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College of Arts and Sciences Newsroom

Shelley Inglis to step down as UD Human Rights Center executive director

By Dave Larsen

Shelley Inglis, executive director of the University of Dayton Human Rights Center, will step down from her position at the end of the 2022-23 academic year.

Inglis brought 15 years of United Nations human rights experience to UD when she joined the center in August 2018. She spent four years as a regional cluster leader in the U.N. Development Programme in Istanbul, and also served as a policy advisor for the program at U.N. headquarters in New York City.

At UD, Inglis forged collaborations with U.N. programs, nongovernmental organizations and University academic units. The latter resulted in a new human rights minor for students in the School of Engineering, and a global information systems-related project with the UD Department of Geology and Environmental Geosciences and the American Association for the Advancement of Science.

Inglis also added new staff positions and faculty affiliations that supported existing programming and made new initiatives possible, said Don Pair, former College of Arts and Sciences associate dean for interdisciplinary research and experiential initiatives, who oversaw the College’s centers and institutes.

“During Shelley’s time at UD, the HRC has developed a range of new partnerships that provide experiential learning and research-related opportunities for students and center faculty and staff,” said Pair, who in June was named executive director of the UD Hanley Sustainability Institute. “These partnerships are the basis of engagements for the HRC’s signature Social Practice of Human Rights conference.”

Pair also credited Inglis for building an executive advisory committee with a diverse, globally distributed group of leaders in the human rights community. In addition, she led an evidence-based visioning process that engaged nearly 300 people and produced the Human Rights Center’s Strategic Visioning document.

Inglis is proud of her work expanding the center’s outreach to students of all majors through its curricular and co-curricular offerings. While most of her four years at the center coincided with the COVID-19 pandemic, she developed partnerships with organizations such as Cristosal, Counterpart International and the Business and Human Rights Resource Center to connect students with remote and in-person internships and research opportunities.

“Last summer we had 13 fellowship placements,” Inglis said. “This summer, we hope to have more than 15 placements for students to work on human rights issues, particularly in a number of places in Africa. We have expanded beyond our traditional Malawi Research Practicum on Rights and Development.”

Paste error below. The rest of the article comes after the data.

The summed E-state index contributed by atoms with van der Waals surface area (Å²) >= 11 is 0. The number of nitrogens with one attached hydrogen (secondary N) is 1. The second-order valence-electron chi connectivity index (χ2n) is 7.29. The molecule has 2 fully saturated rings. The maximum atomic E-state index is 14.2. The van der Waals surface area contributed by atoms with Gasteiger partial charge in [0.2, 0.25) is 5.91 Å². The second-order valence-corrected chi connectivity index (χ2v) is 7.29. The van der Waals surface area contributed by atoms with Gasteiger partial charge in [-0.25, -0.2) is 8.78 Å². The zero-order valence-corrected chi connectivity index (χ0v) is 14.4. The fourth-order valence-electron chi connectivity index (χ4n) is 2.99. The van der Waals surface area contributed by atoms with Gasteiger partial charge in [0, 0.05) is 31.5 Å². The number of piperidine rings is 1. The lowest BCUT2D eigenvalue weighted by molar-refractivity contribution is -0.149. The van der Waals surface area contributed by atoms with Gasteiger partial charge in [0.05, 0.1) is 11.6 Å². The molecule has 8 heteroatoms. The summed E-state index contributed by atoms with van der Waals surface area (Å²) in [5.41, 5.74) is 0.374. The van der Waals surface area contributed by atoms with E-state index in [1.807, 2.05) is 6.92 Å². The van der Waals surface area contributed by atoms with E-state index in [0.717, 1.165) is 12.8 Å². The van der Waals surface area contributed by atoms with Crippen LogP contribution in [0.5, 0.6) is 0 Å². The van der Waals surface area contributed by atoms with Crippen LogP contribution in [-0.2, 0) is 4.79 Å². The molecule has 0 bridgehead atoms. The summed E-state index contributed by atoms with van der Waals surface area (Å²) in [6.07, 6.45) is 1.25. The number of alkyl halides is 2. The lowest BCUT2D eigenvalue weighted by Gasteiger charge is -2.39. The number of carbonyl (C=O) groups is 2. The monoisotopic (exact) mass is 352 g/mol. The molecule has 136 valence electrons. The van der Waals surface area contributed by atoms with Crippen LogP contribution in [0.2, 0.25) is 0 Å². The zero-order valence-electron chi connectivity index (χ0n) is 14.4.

Currently, the center has 17 student workers who organize human rights-related campus events and do advocacy work for center projects like Abolition Ohio. The students also engage in human rights advocacy through the Human Rights Advocacy Group, which is supported by the center.

In September, the Human Rights Center announced a $352,109 grant from the U.S. Department of Homeland Security to develop a network of regional organizations to help prevent domestic violent extremism in southwest Ohio and beyond. The Preventing Radicalization to Extremist Violence through Education, Network-Building and Training in Southwest Ohio (PREVENTS-OH) project includes student experiential learning and community engagement components. 

“We’ve really engaged the community in Dayton around thinking about human rights, which is something the center didn’t do before I came,” Inglis said. “I think that’s added depth to our partnerships at the community level, and to community discourse around justice and human rights.”

UD School of Law Dean Andrew Strauss said Inglis will leave a significant legacy, having brought collaboration between the Human Rights Center and the School of Law to a new level. Under her leadership, the center moved into the law school’s building, Joseph E. Keller Hall, reinforcing faculty and staff relationships.

“As a research professor at the School of Law, Shelley brought her years of high-level experience at the United Nations to our students, and by doing so she opened up to many of them the world of international human rights law,” Strauss said. “I am very appreciative of all that she has done.”

Inglis is looking at new opportunities, but isn’t ready to announce her next move. Her husband, who works in architecture, wants to be closer to one of his firm’s offices, so she anticipates relocating from Ohio.

Coming from a different institutional background, Inglis said she values the amount of learning and exposure she’s gained from her position at UD.

“I think it is really important that UD continue to put human rights at the center of its educational, research and community-based engagement,” she said. “I just hope the Human Rights Center continues to be a flagship for this university. It’s probably more important now than it was before I came.”

For more information, visit the Human Rights Center website.

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